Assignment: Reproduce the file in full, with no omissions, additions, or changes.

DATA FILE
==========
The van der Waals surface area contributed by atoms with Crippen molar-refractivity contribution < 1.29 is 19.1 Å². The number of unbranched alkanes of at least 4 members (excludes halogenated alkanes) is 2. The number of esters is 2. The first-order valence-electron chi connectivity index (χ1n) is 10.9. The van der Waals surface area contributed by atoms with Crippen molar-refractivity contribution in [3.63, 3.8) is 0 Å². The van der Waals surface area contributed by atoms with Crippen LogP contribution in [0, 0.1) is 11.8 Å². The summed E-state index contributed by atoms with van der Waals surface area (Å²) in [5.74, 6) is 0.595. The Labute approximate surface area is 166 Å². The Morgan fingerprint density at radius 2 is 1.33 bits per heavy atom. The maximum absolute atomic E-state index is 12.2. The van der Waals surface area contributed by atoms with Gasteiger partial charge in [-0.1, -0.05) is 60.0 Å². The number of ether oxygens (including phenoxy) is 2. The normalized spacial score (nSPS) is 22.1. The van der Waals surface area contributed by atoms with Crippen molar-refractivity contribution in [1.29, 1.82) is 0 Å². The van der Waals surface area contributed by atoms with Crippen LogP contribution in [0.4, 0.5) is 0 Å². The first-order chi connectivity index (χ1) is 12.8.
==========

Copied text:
The van der Waals surface area contributed by atoms with Crippen molar-refractivity contribution < 1.29 is 19.1 Å². The number of unbranched alkanes of at least 4 members (excludes halogenated alkanes) is 2. The number of esters is 2. The first-order valence-electron chi connectivity index (χ1n) is 10.9. The van der Waals surface area contributed by atoms with Crippen molar-refractivity contribution in [3.63, 3.8) is 0 Å². The van der Waals surface area contributed by atoms with Crippen LogP contribution in [0, 0.1) is 11.8 Å². The summed E-state index contributed by atoms with van der Waals surface area (Å²) in [5.74, 6) is 0.595. The Labute approximate surface area is 166 Å². The Morgan fingerprint density at radius 2 is 1.33 bits per heavy atom. The maximum absolute atomic E-state index is 12.2. The van der Waals surface area contributed by atoms with Gasteiger partial charge in [-0.1, -0.05) is 60.0 Å². The number of ether oxygens (including phenoxy) is 2. The normalized spacial score (nSPS) is 22.1. The van der Waals surface area contributed by atoms with Crippen molar-refractivity contribution in [1.29, 1.82) is 0 Å². The van der Waals surface area contributed by atoms with Crippen LogP contribution in [0.4, 0.5) is 0 Å². The first-order chi connectivity index (χ1) is 12.8.